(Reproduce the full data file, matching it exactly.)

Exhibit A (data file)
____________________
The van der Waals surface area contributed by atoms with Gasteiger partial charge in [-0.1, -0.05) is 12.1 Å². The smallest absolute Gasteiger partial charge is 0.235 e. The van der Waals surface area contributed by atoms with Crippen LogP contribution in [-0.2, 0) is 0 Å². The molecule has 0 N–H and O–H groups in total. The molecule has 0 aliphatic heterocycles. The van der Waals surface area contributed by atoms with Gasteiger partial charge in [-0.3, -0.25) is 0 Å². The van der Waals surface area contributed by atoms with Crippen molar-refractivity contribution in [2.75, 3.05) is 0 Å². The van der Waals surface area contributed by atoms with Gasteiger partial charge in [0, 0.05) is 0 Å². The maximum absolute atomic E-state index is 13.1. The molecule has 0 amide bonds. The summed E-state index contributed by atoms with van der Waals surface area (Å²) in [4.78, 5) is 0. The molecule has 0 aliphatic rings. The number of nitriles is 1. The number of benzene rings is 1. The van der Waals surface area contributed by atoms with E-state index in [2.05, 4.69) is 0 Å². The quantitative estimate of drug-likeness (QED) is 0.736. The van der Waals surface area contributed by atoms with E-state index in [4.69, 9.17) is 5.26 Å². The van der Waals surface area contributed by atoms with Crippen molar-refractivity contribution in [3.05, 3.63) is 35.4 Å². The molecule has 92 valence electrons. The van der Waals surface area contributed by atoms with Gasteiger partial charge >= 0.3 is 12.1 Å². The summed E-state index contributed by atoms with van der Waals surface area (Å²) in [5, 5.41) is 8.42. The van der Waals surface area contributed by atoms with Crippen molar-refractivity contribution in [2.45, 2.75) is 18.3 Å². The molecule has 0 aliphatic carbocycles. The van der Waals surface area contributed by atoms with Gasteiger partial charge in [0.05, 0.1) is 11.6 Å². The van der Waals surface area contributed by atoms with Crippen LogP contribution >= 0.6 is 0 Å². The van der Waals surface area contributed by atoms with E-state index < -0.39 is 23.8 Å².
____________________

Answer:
The van der Waals surface area contributed by atoms with Gasteiger partial charge in [-0.1, -0.05) is 12.1 Å². The smallest absolute Gasteiger partial charge is 0.235 e. The van der Waals surface area contributed by atoms with Crippen LogP contribution in [-0.2, 0) is 0 Å². The molecule has 0 N–H and O–H groups in total. The molecule has 0 aliphatic heterocycles. The van der Waals surface area contributed by atoms with Gasteiger partial charge in [-0.3, -0.25) is 0 Å². The van der Waals surface area contributed by atoms with Crippen molar-refractivity contribution in [2.75, 3.05) is 0 Å². The van der Waals surface area contributed by atoms with Gasteiger partial charge in [0, 0.05) is 0 Å². The maximum absolute atomic E-state index is 13.1. The molecule has 0 amide bonds. The summed E-state index contributed by atoms with van der Waals surface area (Å²) in [4.78, 5) is 0. The molecule has 0 aliphatic rings. The number of nitriles is 1. The number of benzene rings is 1. The van der Waals surface area contributed by atoms with E-state index in [2.05, 4.69) is 0 Å². The quantitative estimate of drug-likeness (QED) is 0.736. The van der Waals surface area contributed by atoms with E-state index in [4.69, 9.17) is 5.26 Å². The van der Waals surface area contributed by atoms with Crippen molar-refractivity contribution in [3.05, 3.63) is 35.4 Å². The molecule has 92 valence electrons. The van der Waals surface area contributed by atoms with Gasteiger partial charge >= 0.3 is 12.1 Å². The summed E-state index contributed by atoms with van der Waals surface area (Å²) in [5, 5.41) is 8.42. The van der Waals surface area contributed by atoms with Crippen molar-refractivity contribution in [2.45, 2.75) is 18.3 Å². The molecule has 0 aliphatic carbocycles. The van der Waals surface area contributed by atoms with Gasteiger partial charge in [0.05, 0.1) is 11.6 Å². The van der Waals surface area contributed by atoms with Crippen LogP contribution >= 0.6 is 0 Å². The van der Waals surface area contributed by atoms with E-state index < -0.39 is 23.8 Å².